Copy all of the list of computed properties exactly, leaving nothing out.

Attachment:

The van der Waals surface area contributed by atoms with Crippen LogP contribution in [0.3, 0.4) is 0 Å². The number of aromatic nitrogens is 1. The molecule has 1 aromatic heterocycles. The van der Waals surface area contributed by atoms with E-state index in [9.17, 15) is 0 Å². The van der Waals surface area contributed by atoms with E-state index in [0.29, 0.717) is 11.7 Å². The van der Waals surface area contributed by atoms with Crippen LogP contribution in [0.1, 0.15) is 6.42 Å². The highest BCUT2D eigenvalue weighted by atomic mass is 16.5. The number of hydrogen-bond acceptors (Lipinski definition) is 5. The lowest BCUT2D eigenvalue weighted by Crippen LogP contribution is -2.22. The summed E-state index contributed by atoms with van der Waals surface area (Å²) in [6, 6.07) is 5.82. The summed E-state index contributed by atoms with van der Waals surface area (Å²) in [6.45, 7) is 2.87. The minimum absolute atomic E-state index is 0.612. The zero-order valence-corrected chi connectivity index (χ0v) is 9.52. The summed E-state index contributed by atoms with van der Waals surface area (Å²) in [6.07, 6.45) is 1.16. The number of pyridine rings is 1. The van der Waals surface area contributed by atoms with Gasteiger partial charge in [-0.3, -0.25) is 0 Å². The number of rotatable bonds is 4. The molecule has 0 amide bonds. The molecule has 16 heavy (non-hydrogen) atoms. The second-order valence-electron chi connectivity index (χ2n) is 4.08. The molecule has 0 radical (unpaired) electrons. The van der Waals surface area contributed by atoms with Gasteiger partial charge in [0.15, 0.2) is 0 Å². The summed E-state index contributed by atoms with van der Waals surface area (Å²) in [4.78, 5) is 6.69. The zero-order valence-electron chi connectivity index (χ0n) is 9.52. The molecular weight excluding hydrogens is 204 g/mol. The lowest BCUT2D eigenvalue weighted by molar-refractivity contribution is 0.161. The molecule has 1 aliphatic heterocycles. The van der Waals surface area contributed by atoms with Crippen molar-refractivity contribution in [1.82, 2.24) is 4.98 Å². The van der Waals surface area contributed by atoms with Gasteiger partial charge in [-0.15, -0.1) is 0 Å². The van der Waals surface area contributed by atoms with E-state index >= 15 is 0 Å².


The van der Waals surface area contributed by atoms with Crippen LogP contribution in [0.3, 0.4) is 0 Å². The number of aromatic nitrogens is 1. The molecule has 1 aromatic heterocycles. The van der Waals surface area contributed by atoms with E-state index in [9.17, 15) is 0 Å². The van der Waals surface area contributed by atoms with E-state index in [0.29, 0.717) is 11.7 Å². The van der Waals surface area contributed by atoms with Crippen LogP contribution in [0.1, 0.15) is 6.42 Å². The highest BCUT2D eigenvalue weighted by atomic mass is 16.5. The number of hydrogen-bond acceptors (Lipinski definition) is 5. The lowest BCUT2D eigenvalue weighted by Crippen LogP contribution is -2.22. The summed E-state index contributed by atoms with van der Waals surface area (Å²) in [6, 6.07) is 5.82. The summed E-state index contributed by atoms with van der Waals surface area (Å²) in [6.45, 7) is 2.87. The minimum absolute atomic E-state index is 0.612. The zero-order valence-corrected chi connectivity index (χ0v) is 9.52. The summed E-state index contributed by atoms with van der Waals surface area (Å²) in [6.07, 6.45) is 1.16. The number of pyridine rings is 1. The van der Waals surface area contributed by atoms with Gasteiger partial charge in [-0.3, -0.25) is 0 Å². The number of rotatable bonds is 4. The molecule has 0 amide bonds. The molecule has 16 heavy (non-hydrogen) atoms. The second-order valence-electron chi connectivity index (χ2n) is 4.08. The molecule has 0 radical (unpaired) electrons. The van der Waals surface area contributed by atoms with Gasteiger partial charge in [0.15, 0.2) is 0 Å². The summed E-state index contributed by atoms with van der Waals surface area (Å²) in [4.78, 5) is 6.69. The zero-order valence-electron chi connectivity index (χ0n) is 9.52. The molecular weight excluding hydrogens is 204 g/mol. The lowest BCUT2D eigenvalue weighted by molar-refractivity contribution is 0.161. The molecule has 1 aliphatic heterocycles. The van der Waals surface area contributed by atoms with Crippen molar-refractivity contribution in [1.82, 2.24) is 4.98 Å². The van der Waals surface area contributed by atoms with Gasteiger partial charge in [-0.15, -0.1) is 0 Å². The van der Waals surface area contributed by atoms with E-state index >= 15 is 0 Å².